- Have a few “busy” activities planned for the tot – I try and have some activities on hand that I know will occupy E for at least 10 minutes. Most of these activities are table top ones so it means she will be strapped to her high chair and doing something at the table. Activities like play dough with tools, inserting sticks into a container and stacking toys are usually a hit. As I don’t let E play with them that often, such activities are a “treat” to her.
- Have (some sort of) a schedule/plan – E has a schedule (at least for her naps), certain household tasks are scheduled and I meal plan as much as possible. It helps provide some predictability in a day.
- Give yourself some grace – It’s okay when things go wrong and the day is in a mess or “wasted”. I try hard not to feel guilty if I haven’t done anything in a day or everything seems to be in a mess. It’s okay (as long as nobody gets hurt of course). And it is okay if your child does not learn something or do something everyday…heck, learning about grace is learning something, and an important life lesson to boot.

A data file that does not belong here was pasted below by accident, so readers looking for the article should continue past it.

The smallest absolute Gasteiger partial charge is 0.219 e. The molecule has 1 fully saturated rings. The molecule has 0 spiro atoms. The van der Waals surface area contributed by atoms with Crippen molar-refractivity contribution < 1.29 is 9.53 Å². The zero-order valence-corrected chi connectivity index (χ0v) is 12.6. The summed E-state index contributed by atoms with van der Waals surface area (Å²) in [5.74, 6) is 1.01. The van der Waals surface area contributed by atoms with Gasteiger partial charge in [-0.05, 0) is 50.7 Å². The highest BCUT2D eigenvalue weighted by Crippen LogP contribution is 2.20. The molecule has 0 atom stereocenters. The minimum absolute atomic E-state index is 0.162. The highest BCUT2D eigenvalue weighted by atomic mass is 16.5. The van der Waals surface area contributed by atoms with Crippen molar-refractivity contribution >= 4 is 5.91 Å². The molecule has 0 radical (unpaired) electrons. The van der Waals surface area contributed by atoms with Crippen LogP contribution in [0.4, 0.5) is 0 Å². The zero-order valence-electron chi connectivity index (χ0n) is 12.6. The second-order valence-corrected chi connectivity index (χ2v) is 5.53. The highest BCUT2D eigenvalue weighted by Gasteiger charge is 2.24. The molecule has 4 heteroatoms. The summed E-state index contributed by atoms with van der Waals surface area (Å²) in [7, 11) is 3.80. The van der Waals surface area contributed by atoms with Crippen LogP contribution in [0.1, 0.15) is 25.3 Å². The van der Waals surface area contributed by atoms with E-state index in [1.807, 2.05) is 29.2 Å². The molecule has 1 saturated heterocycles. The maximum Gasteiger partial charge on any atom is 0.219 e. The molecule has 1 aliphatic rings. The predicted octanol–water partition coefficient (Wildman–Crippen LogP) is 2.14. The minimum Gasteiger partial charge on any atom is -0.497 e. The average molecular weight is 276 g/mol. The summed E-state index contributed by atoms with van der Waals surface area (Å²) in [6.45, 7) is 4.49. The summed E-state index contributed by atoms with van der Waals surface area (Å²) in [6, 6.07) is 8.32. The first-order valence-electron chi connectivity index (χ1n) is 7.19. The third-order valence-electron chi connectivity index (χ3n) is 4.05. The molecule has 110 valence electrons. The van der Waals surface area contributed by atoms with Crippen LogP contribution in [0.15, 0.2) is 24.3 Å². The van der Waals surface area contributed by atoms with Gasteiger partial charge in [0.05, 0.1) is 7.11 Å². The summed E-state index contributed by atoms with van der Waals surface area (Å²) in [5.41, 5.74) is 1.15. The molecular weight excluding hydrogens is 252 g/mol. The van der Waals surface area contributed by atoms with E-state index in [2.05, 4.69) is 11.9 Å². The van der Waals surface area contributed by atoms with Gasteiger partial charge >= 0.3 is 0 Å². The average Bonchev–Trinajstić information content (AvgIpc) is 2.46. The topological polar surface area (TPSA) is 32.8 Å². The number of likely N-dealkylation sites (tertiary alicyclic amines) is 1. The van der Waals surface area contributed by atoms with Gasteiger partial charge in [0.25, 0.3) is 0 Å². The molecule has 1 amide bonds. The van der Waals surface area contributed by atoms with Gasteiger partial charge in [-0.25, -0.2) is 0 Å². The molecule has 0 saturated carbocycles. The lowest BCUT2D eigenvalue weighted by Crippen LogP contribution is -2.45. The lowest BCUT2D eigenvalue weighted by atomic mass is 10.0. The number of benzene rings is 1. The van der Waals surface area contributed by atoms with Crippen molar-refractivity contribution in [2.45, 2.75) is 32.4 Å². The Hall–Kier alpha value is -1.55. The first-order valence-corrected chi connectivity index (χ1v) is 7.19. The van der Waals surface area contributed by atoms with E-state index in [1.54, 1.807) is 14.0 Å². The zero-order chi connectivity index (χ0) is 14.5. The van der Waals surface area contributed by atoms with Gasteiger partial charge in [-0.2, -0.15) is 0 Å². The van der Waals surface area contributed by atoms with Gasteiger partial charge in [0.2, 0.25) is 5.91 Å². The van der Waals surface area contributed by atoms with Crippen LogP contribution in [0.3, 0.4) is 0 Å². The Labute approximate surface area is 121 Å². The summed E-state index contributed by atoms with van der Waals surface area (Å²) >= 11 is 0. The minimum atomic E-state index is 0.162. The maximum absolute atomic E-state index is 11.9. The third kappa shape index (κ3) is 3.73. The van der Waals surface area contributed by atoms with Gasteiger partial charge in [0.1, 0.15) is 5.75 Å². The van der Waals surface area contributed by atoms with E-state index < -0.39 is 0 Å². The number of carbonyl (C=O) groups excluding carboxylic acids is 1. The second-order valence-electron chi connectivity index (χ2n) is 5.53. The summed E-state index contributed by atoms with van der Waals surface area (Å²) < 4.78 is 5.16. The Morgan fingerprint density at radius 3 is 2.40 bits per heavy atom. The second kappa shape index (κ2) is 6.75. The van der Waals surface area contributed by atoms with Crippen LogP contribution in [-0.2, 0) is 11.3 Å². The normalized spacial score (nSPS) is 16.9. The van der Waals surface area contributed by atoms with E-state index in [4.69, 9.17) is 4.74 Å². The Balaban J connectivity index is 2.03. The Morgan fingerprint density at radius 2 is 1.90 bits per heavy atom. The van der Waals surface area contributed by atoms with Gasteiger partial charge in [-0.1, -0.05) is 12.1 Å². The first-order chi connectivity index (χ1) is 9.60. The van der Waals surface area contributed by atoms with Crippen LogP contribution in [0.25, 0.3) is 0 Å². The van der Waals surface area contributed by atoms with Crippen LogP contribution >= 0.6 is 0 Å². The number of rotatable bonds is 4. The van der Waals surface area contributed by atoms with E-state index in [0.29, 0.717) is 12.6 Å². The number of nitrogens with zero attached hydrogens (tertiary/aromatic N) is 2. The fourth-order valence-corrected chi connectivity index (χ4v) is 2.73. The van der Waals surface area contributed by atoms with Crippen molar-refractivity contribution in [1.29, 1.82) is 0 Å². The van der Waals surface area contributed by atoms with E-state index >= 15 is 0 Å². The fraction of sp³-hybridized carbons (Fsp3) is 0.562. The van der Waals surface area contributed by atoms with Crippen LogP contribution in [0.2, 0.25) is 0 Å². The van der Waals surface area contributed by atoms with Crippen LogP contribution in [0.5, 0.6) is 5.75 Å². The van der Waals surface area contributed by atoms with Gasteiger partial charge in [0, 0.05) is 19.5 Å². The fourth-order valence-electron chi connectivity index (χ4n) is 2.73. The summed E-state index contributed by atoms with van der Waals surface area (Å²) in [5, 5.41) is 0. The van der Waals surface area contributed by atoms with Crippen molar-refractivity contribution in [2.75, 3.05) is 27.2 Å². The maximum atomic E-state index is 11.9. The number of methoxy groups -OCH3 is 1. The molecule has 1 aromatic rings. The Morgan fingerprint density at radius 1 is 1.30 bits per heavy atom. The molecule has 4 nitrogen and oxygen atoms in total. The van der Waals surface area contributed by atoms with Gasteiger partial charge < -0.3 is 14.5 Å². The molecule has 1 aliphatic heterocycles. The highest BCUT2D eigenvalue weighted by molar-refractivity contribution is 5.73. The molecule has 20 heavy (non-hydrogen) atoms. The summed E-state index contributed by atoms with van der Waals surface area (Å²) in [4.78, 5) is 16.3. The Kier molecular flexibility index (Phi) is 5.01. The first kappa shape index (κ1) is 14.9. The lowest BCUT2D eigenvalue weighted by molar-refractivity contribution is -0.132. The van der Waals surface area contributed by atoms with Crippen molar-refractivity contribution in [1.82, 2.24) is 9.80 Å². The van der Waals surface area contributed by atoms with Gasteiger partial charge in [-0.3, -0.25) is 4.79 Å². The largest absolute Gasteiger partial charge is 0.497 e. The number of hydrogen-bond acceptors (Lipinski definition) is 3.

- Shortcuts are okay – I used to try and cook most things from scratch but now I can’t afford the time to do so. As such, I have begun to buy things like bottled tomato sauce (gasp!) and frozen pizza (gasp! gasp!). However, I still make it a point to look at the ingredient list and ensure it isn’t too trashy (think HFCS, preservatives, or too much of it etc.). Other shortcuts include buying more frozen veggies that are already cut into pieces (e.g. frozen broccoli florets) or using baby carrots more often because they save me some chopping time.